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UniqueCharacter
03-25-2012, 11:31 PM
Hello, I posted a thread in matte painting and got some good feedback from it (link) (http://forums.cgsociety.org/showthread.php?f=196&t=1041479),

I am a struggling college graduate. I have spent the past seven years learning various 3D techniques. I've gotten some freelance work, but no long term career yet. I currently make close-to minimum wage doing manufacturing full time. I am thinking of going in a different direction with my art by going back to illustration. I got a decent amount back from my tax returns and just wanted to give my background so you can understand how much $2600 is to someone like me. I am pretty good at illustration and computer graphics. I have a Wacom Intuos 3 tablet and it's been well worth the money. The only issue I have with it is that it isn't very easy to just draw something the first time, because I have to constantly redo the stroke because I am drawing while looking up at the screen. I used the Wacom Cintiq in college and liked it fine for drawing stuff. It was pretty useless for anything else though. With the advance of tablets and the Ipad, as well as tablet-laptops, I was wondering if anyone had some suggestions and if the Wacom Cintiq 24hd is worth the sacrifice of $2600 if I am a decent illustrator?

Also, I was looking at the HP EliteBook 2760p as an alternative. The screen is pretty small, and I'm not sure how many pressure levels the touch screen gives.

Thanks everyone!

LuminusTytus
03-25-2012, 11:52 PM
Hello, I posted a thread in matte painting and got some good feedback from it (link) (http://forums.cgsociety.org/showthread.php?f=196&t=1041479),

I am a struggling college graduate. I have spent the past seven years learning various 3D techniques. I've gotten some freelance work, but no long term career yet. I currently make close-to minimum wage doing manufacturing full time. I am thinking of going in a different direction with my art by going back to illustration. I got a decent amount back from my tax returns and just wanted to give my background so you can understand how much $2600 is to someone like me. I am pretty good at illustration and computer graphics. I have a Wacom Intuos 3 tablet and it's been well worth the money. The only issue I have with it is that it isn't very easy to just draw something the first time, because I have to constantly redo the stroke because I am drawing while looking up at the screen. I used the Wacom Cintiq in college and liked it fine for drawing stuff. It was pretty useless for anything else though. With the advance of tablets and the Ipad, as well as tablet-laptops, I was wondering if anyone had some suggestions and if the Wacom Cintiq 24hd is worth the sacrifice of $2600 if I am a decent illustrator?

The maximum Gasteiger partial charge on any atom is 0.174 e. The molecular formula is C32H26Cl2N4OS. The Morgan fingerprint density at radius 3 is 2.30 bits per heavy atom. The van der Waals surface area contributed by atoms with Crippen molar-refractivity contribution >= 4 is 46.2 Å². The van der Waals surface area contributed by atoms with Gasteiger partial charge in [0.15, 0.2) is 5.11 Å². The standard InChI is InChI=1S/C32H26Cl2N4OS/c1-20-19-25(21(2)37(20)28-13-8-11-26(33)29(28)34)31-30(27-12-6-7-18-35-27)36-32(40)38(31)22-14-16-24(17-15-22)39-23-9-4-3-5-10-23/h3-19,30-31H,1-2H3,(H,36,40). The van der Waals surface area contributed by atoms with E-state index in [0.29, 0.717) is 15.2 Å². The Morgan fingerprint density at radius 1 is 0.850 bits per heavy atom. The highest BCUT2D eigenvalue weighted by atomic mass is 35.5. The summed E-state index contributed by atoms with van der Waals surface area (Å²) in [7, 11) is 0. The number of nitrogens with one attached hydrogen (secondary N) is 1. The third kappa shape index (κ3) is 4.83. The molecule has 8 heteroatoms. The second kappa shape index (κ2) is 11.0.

Also, I was looking at the HP EliteBook 2760p as an alternative. The screen is pretty small, and I'm not sure how many pressure levels the touch screen gives.

Thanks everyone!

I'm no expert. Actually I'm not even an artist but I've been watching FZDSchoolofDesign on youtube and this guy teaches concept art digitally. He's worked on Star Wars the movie and a lot of other films. He's an excellent artist and he actually uses the Intuos 3. I found that surprising.

Ajenyon
03-26-2012, 12:19 AM
I always assumed that Cintiq was THE tool to have. If you had the money, you bought one - and if you didn't you were missing out.

Then I actually tried one.

Obviously, YMMV - but my response was 'Yuck'. I couldn't stand it. I was genuinely expecting it to be the most natural, fluid tool to use, but it just didn't do it for me. There was just enough lag, just enough offset between the stylus tip and the stoke for it to be something I was going to have to acclaimatize to. Plus hunching over a painting isn't something I miss.

I've already got used to my tablet, so the fact that my hand was now covering up the part of the image I was trying to work on actually felt slightly wierd (despite years of traditional painting/drawing).

The Cintiq certainly has it's fans, but if you are hurting for money I'd say there are hundreds of better, more useful and more productive things to spend your money on. It won't magically make you paint like a master, and if you go and work in a big studio you aren't going to have one at your workstation anyway. My vote is 'No'.

gjpetch
03-26-2012, 12:55 AM
Stick with the intuos 3, having a cintiq is awesome, but it's only worth it if you earn a good living.

RoundRobbin
03-26-2012, 01:20 AM
look for better deals. i got a 21ux refurbished a while back for $1300-1400. The HD version may be better but the UX accomplishes everything i throw at it..

Dharroun
03-26-2012, 01:38 AM
I dont have an answer to whether or not The Cintiq is worth the cost. However I have had it explained to me this way...

Those who drew growing up extensively and NOT using a mouse MIGHT have a harder time getting used to the offset factor which Intuos has...

And with that- those who have used a mouse prior to learning to draw might be better with this hand eye coordination offset.